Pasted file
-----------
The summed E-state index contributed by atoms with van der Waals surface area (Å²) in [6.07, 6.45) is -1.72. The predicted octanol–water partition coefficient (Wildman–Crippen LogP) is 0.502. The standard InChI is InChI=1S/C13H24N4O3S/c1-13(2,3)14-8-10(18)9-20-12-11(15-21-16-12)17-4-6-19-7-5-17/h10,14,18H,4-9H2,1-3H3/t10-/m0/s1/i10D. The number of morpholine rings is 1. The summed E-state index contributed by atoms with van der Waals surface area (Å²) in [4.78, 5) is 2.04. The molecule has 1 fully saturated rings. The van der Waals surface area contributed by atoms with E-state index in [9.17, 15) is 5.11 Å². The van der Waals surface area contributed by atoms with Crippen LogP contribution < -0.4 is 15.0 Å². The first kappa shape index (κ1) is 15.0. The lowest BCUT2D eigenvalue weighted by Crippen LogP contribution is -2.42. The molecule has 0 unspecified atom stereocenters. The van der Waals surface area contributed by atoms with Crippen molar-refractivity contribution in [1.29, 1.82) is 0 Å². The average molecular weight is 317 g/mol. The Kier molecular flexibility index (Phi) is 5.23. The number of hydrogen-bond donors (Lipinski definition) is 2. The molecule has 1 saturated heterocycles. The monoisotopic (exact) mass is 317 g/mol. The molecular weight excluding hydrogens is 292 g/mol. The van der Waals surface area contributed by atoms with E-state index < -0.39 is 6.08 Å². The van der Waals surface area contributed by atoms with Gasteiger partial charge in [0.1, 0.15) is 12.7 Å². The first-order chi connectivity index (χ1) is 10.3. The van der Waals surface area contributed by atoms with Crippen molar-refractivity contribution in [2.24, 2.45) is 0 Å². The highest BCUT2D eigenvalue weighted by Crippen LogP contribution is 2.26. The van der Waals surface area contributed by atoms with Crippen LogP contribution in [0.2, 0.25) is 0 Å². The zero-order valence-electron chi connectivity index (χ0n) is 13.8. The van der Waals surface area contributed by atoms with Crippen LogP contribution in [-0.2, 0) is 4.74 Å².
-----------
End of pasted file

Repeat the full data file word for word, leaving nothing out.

The summed E-state index contributed by atoms with van der Waals surface area (Å²) in [6.07, 6.45) is -1.72. The predicted octanol–water partition coefficient (Wildman–Crippen LogP) is 0.502. The standard InChI is InChI=1S/C13H24N4O3S/c1-13(2,3)14-8-10(18)9-20-12-11(15-21-16-12)17-4-6-19-7-5-17/h10,14,18H,4-9H2,1-3H3/t10-/m0/s1/i10D. The number of morpholine rings is 1. The summed E-state index contributed by atoms with van der Waals surface area (Å²) in [4.78, 5) is 2.04. The molecule has 1 fully saturated rings. The van der Waals surface area contributed by atoms with E-state index in [9.17, 15) is 5.11 Å². The van der Waals surface area contributed by atoms with Crippen LogP contribution < -0.4 is 15.0 Å². The first kappa shape index (κ1) is 15.0. The lowest BCUT2D eigenvalue weighted by Crippen LogP contribution is -2.42. The molecule has 0 unspecified atom stereocenters. The van der Waals surface area contributed by atoms with Crippen molar-refractivity contribution in [1.29, 1.82) is 0 Å². The average molecular weight is 317 g/mol. The Kier molecular flexibility index (Phi) is 5.23. The number of hydrogen-bond donors (Lipinski definition) is 2. The molecule has 1 saturated heterocycles. The monoisotopic (exact) mass is 317 g/mol. The molecular weight excluding hydrogens is 292 g/mol. The van der Waals surface area contributed by atoms with E-state index < -0.39 is 6.08 Å². The van der Waals surface area contributed by atoms with Gasteiger partial charge in [0.1, 0.15) is 12.7 Å². The first-order chi connectivity index (χ1) is 10.3. The van der Waals surface area contributed by atoms with Crippen molar-refractivity contribution in [2.24, 2.45) is 0 Å². The highest BCUT2D eigenvalue weighted by Crippen LogP contribution is 2.26. The van der Waals surface area contributed by atoms with Crippen LogP contribution in [0.2, 0.25) is 0 Å². The zero-order valence-electron chi connectivity index (χ0n) is 13.8. The van der Waals surface area contributed by atoms with Crippen LogP contribution in [-0.2, 0) is 4.74 Å².